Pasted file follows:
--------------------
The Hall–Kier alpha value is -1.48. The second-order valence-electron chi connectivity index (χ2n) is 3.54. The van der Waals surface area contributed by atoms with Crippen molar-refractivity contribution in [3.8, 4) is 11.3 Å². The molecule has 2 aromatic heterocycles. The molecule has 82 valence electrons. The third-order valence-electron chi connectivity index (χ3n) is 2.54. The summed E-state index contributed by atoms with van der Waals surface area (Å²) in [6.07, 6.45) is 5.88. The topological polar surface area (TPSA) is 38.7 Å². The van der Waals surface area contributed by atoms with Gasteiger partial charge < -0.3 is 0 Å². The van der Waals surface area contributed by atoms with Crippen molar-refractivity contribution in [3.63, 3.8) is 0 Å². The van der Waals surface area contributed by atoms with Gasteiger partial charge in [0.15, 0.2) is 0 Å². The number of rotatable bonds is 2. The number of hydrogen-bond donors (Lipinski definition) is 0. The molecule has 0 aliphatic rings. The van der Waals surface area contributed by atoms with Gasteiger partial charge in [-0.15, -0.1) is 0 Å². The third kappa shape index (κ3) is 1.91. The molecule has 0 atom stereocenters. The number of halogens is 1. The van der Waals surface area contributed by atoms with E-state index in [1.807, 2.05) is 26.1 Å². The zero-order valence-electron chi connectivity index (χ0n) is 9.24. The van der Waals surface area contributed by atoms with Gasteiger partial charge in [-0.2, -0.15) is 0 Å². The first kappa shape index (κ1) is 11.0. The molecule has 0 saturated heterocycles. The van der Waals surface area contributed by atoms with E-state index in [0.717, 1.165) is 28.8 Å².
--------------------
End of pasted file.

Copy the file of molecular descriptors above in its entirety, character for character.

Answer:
The Hall–Kier alpha value is -1.48. The second-order valence-electron chi connectivity index (χ2n) is 3.54. The van der Waals surface area contributed by atoms with Crippen molar-refractivity contribution in [3.8, 4) is 11.3 Å². The molecule has 2 aromatic heterocycles. The molecule has 82 valence electrons. The third-order valence-electron chi connectivity index (χ3n) is 2.54. The summed E-state index contributed by atoms with van der Waals surface area (Å²) in [6.07, 6.45) is 5.88. The topological polar surface area (TPSA) is 38.7 Å². The van der Waals surface area contributed by atoms with Gasteiger partial charge < -0.3 is 0 Å². The van der Waals surface area contributed by atoms with Crippen molar-refractivity contribution in [3.63, 3.8) is 0 Å². The van der Waals surface area contributed by atoms with Gasteiger partial charge in [0.15, 0.2) is 0 Å². The number of rotatable bonds is 2. The number of hydrogen-bond donors (Lipinski definition) is 0. The molecule has 0 aliphatic rings. The van der Waals surface area contributed by atoms with Gasteiger partial charge in [-0.15, -0.1) is 0 Å². The third kappa shape index (κ3) is 1.91. The molecule has 0 atom stereocenters. The number of halogens is 1. The van der Waals surface area contributed by atoms with E-state index in [1.807, 2.05) is 26.1 Å². The zero-order valence-electron chi connectivity index (χ0n) is 9.24. The van der Waals surface area contributed by atoms with Gasteiger partial charge in [-0.2, -0.15) is 0 Å². The first kappa shape index (κ1) is 11.0. The molecule has 0 saturated heterocycles. The van der Waals surface area contributed by atoms with E-state index in [0.717, 1.165) is 28.8 Å².